Prof. Donald V. Lightner, a towering figure in the research of infectious diseases in shrimp, passed away on May 5 in Tucson, Arizona. He will be missed by his family and friends, and colleagues from academia and industry alike worldwide. The world of aquaculture, especially aquatic animal disease specialists, has lost an icon.
In the 1970s, Dr. Lightner put together a team of researchers at The University of Arizona that provided much of the basic knowledge on shrimp diseases and health that enabled shrimp aquaculture grow into a global industry that now supplies more than two-thirds of all the shrimp consumed around the world.
Virtually every shrimp disease practitioner in the world has had some connection with Dr. Lightner and the Aquaculture Pathology Laboratory at the University of Arizona. Dr. Lightner’s contributions were not only in the academic arena, with hundreds of scientific articles, industry reports, conference presentations, graduate students and short courses but also applied directly on his visits to farms around the world.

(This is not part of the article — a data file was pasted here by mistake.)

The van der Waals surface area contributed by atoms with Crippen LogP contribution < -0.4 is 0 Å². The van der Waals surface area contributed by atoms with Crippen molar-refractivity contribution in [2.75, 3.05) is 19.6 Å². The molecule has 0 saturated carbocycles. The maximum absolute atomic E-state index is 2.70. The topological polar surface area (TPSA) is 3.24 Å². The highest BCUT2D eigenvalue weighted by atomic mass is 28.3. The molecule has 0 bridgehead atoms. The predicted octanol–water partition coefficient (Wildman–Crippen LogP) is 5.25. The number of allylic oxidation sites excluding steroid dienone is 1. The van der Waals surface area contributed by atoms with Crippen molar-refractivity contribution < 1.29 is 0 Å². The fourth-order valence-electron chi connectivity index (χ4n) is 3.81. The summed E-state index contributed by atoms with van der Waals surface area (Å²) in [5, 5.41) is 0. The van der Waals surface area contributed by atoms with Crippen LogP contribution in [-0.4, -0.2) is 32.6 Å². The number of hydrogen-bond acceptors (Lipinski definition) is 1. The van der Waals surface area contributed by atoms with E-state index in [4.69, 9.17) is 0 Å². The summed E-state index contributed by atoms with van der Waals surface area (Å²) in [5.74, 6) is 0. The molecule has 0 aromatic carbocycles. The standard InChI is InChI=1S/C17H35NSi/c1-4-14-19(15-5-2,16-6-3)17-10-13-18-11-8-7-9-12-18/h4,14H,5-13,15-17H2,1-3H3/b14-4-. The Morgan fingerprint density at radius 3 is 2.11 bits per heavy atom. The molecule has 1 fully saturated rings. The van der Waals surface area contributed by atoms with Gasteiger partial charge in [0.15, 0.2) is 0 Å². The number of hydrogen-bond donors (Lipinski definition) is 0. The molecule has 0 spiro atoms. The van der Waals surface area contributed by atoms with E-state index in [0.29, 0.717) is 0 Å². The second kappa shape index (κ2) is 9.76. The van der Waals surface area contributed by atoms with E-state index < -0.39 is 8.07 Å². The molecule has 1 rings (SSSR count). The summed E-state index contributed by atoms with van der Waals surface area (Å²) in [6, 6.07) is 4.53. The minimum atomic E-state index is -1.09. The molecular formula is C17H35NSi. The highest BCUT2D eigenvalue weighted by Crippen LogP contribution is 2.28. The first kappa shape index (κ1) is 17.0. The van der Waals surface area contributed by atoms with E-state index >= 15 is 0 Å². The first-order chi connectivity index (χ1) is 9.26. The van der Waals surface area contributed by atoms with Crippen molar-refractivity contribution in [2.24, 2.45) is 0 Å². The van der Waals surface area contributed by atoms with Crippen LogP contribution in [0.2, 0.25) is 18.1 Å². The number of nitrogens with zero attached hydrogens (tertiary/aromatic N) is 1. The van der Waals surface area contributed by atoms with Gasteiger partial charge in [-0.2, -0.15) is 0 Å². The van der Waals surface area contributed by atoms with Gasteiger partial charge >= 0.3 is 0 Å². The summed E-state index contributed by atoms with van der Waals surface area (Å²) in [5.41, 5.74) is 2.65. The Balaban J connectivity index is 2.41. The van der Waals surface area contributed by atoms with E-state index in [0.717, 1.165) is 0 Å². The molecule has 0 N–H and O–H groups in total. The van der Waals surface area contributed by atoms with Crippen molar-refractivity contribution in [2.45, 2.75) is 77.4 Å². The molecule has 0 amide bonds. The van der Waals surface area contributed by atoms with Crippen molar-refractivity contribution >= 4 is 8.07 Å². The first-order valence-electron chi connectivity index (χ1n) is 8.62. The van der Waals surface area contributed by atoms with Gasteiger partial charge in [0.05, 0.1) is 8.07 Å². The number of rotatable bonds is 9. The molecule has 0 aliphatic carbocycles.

Without the work of Dr. Lightner and his lab in Tucson, the shrimp aquaculture industry would not be what it is today, a multi-billion-dollar industry supporting the employment of millions of people worldwide. It is because of Dr. Lightner’s pioneering work in shrimp diseases that the price of shrimp moderated to the point that shrimp became the most-consumed seafood item in the United States. Dr. Lightner was at the forefront of developing the science of shrimp pathology, and without that science, shrimp farmers would not have been able to navigate the ever-changing landscape of shrimp health. Time and time again, when a new disease appeared in the shrimp industry, it was Dr. Lightner and his laboratory colleagues who provided the discovery of the pathogen or disease agent, doing so with efficiency when others had failed.